Wayne Shorter Quartet
Last Sunday boyziggy and I went to Berkeley to see the last Cal Performances concert in this year's subscription: the Wayne Shorter Quartet. I love jazz, Ziggy doesn't (he's called it "organized noise"), so it surprised me that he enjoyed the concert a lot more than I did. True, Shorter's stamina when playing the tenor and soprano saxophones, at the age of 72 I believe, was nothing short of phenomenal. The bassist, pianist, and particularly the drummer also kept up a frenetic pace. Basically the foursome came on stage, did four twenty-minute jam sessions, came back for one encore, and left. No words were spoken from the stage, other than occasional exclamations and grunts from the drummer. People were coming in late throughout the show - no one seemed to mind or notice. It was more like an outdoor jazz festival than a formal performance in a concert hall.
In any case, though I'd enjoyed Shorter's "Footprints" and other pieces we performed in my previous jazz classes, I didn't recognize any of the numbers the band performed. Any melodies were quickly twisted and obscured every which way. Which is just fine, as the band appeared to be having a helluva good time. It was a weird but good ending to my concert season. Though I've bought subscriptions to Cal Performances for the last several years, I don't think I will next year; I want to check out more music on this side of the Bay, particularly the San Francisco Symphony, and more of the local jazz scene.
Mozart viola quintet
Last Thursday I saw members of the San Francisco Symphony perform Mozart's viola quintet in Gm, KV 516, as part of the free Chancellor's Concert Series on the UCSF campus. I enjoyed it much more than most Mozart pieces, which, despite the composer's obvious genius, tend to bore me. Though it was interesting to see a piece written for an ensemble with two violas instead of the traditional string quartet, the first violin still dominated the work. I'll have to remember to ask my parents (father: cellist, mother: violist) if they've played this one.
Singing at Savanna
Also last Thursday, I sang at Savanna Jazz in the Mission at their weekly vocal jam session. When I got there at about 8:15, anticipating the band would start at about 8:30, I was alone in the club. Few people arrived over the next hour. I had already been stood up for coffee and lunch that day, Ziggy was working that evening, and it didn't look like the one friend who said he'd try to come was going to make it either. It was too dark to read, the waitress was very friendly though and kept me company while I nursed my Be Bop Bossanova rum drink. The band finally arrived late from another gig, but didn't start playing until after 10 p.m. Fortunately by that time Ziggy had gotten off work, so he came over.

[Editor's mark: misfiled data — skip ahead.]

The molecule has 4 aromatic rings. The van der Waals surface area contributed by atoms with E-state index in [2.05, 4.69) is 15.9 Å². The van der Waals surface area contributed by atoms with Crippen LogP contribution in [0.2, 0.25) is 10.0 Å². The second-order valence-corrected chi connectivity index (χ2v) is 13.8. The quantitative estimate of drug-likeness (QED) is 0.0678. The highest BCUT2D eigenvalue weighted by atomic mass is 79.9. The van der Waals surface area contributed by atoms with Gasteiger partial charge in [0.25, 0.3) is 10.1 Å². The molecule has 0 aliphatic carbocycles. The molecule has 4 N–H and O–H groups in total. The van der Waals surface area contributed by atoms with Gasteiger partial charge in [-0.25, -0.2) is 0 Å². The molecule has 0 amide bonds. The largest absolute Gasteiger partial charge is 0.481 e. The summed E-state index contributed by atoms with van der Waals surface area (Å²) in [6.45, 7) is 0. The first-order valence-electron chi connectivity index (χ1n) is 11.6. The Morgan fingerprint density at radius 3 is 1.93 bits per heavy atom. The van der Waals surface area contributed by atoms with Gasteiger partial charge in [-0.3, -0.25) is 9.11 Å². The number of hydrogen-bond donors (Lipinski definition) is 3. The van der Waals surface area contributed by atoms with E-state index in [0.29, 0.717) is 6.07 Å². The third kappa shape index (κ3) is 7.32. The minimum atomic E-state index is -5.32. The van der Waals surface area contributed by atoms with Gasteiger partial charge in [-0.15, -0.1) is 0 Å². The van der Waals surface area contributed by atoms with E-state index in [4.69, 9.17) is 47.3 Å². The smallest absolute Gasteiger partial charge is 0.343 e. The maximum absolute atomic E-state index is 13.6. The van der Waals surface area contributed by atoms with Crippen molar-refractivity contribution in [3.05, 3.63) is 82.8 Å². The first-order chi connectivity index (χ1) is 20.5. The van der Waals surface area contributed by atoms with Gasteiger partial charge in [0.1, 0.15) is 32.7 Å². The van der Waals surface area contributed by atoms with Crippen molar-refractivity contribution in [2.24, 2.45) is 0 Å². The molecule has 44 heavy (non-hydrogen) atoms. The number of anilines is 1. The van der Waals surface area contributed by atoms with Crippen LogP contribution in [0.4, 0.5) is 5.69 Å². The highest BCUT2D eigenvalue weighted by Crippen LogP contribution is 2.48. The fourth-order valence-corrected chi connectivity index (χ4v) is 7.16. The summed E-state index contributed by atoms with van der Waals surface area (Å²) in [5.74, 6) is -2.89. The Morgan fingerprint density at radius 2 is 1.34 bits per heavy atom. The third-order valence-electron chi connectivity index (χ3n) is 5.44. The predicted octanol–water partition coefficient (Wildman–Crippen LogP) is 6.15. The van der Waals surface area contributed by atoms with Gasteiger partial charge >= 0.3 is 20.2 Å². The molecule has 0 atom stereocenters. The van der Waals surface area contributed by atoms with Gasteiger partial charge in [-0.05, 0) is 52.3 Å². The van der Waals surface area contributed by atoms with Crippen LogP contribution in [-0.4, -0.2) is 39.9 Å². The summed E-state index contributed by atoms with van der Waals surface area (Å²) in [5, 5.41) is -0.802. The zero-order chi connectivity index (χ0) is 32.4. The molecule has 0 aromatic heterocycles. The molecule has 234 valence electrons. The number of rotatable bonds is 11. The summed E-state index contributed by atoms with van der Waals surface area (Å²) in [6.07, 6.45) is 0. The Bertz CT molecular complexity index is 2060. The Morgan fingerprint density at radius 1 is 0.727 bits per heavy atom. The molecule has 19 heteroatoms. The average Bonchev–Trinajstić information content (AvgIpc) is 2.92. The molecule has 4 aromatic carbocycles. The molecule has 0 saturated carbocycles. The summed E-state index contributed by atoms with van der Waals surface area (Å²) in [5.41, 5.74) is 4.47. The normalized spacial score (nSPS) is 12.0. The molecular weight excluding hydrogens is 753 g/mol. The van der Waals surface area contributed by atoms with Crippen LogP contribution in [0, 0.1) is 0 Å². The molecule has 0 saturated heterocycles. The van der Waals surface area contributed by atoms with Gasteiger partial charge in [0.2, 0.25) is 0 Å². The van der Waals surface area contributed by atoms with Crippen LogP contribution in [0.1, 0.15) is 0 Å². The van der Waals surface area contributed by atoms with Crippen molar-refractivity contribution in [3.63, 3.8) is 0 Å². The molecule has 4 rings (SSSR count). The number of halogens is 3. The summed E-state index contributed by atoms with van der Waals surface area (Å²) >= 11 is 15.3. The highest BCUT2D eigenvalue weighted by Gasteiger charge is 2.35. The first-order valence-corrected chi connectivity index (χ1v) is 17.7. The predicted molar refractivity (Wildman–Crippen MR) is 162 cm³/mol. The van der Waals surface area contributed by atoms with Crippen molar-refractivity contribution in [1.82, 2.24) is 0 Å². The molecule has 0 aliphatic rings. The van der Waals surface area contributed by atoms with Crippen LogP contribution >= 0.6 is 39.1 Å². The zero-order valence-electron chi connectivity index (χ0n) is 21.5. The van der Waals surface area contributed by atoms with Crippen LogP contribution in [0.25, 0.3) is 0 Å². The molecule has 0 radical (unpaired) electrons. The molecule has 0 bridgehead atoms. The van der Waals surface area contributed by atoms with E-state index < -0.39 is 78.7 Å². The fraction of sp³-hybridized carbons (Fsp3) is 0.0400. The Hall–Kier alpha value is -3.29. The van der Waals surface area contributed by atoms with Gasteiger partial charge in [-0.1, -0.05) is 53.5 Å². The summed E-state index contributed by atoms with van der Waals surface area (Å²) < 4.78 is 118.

I wanted to hold off on my second required drink until after I performed, but I was tired of waiting so ordered a second. I really should have followed Ziggy's lead and made my second drink just fruit juice, because by the time I finally took the stage at 11 p.m. I was not in such good shape. I made it through "God Bless the Child", which I hadn't performed in about four years, but it wasn't particularly pretty. "Satin Doll", which I had sung at Savanna just two weeks before, came out much better. I might just do that one or "Witchcraft", my other reliably strong number, every time, but I do want to vary my repetoire. If I could get a sax player to join me, I'd like to give "Goodbye Pork Pie Hat" another try sometime.
Josh Kornbluth: Love and Taxes, and day trip
Ziggy and I rented a car for a day trip to Marin before seeing Josh Kornbluth perform his monologue Love and Taxes in San Rafael that evening. We thought it might be nice to walk around Sausalito, but on that beautiful sunny Saturday afternoon approximately 100,000 other people also thought that would be a nice idea, so we didn't stick around long.
Instead Ziggy took us to Bolinas. I had always wanted to visit there since according to Ernest Callenbach in Ecotopia Emerging it is here that the revolution will take place (Northern California, Oregon, and Washington becoming a separate independent nation). The Bolinians (?) are always removing their road sign from the highway to keep tourists out, but Ziggy had been there several times with the Mime Troupe so he knew where to turn. The town was tiny. We walked through the two-block downtown and then onto the beach before heading to San Rafael.
In San Rafael we had a delicious dinner at a tiny Puerto Rican restaurant called Sol Food. Then we had a walk and relaxed in their pleasant downtown area before heading to the Osher Marin JCC for the show.
I was delighted to find that we had front row seats; I guess ordering the tickets three months in advance was a good idea. We were at the stage right corner. Josh came out and part of the beginning of his monologue had him just a few feet in front of us. He actually waved to us as he was heading from stage right to left, after he'd already started the monologue even! It was a quick wave, not as much of an interruption as when we saw him at the SF Jewish Library, but definitely acknowledged and appreciated.
Josh was hilarious as always. I enjoyed how this show brought in elements from several of his previous monologues — Red Diaper Baby, Haiku Tunnel — in telling the story of how he met his wife and overcame his tax problems. I've now seen all five of his monologues in one form or another, though only three of them performed live.
We were hoping to get a chance to say hi to Josh afterward. Ziggy knew a member of his stage crew (he used to work with her twin sister) so we were chatting with her after the show, and she said that Josh's wife and son had attended so he had probably already left with them. Sadly, she was right, but we still had a good time talking with her. I hope to get another chance to see Josh in a couple of weeks when he is at Black Oak Books in Berkeley.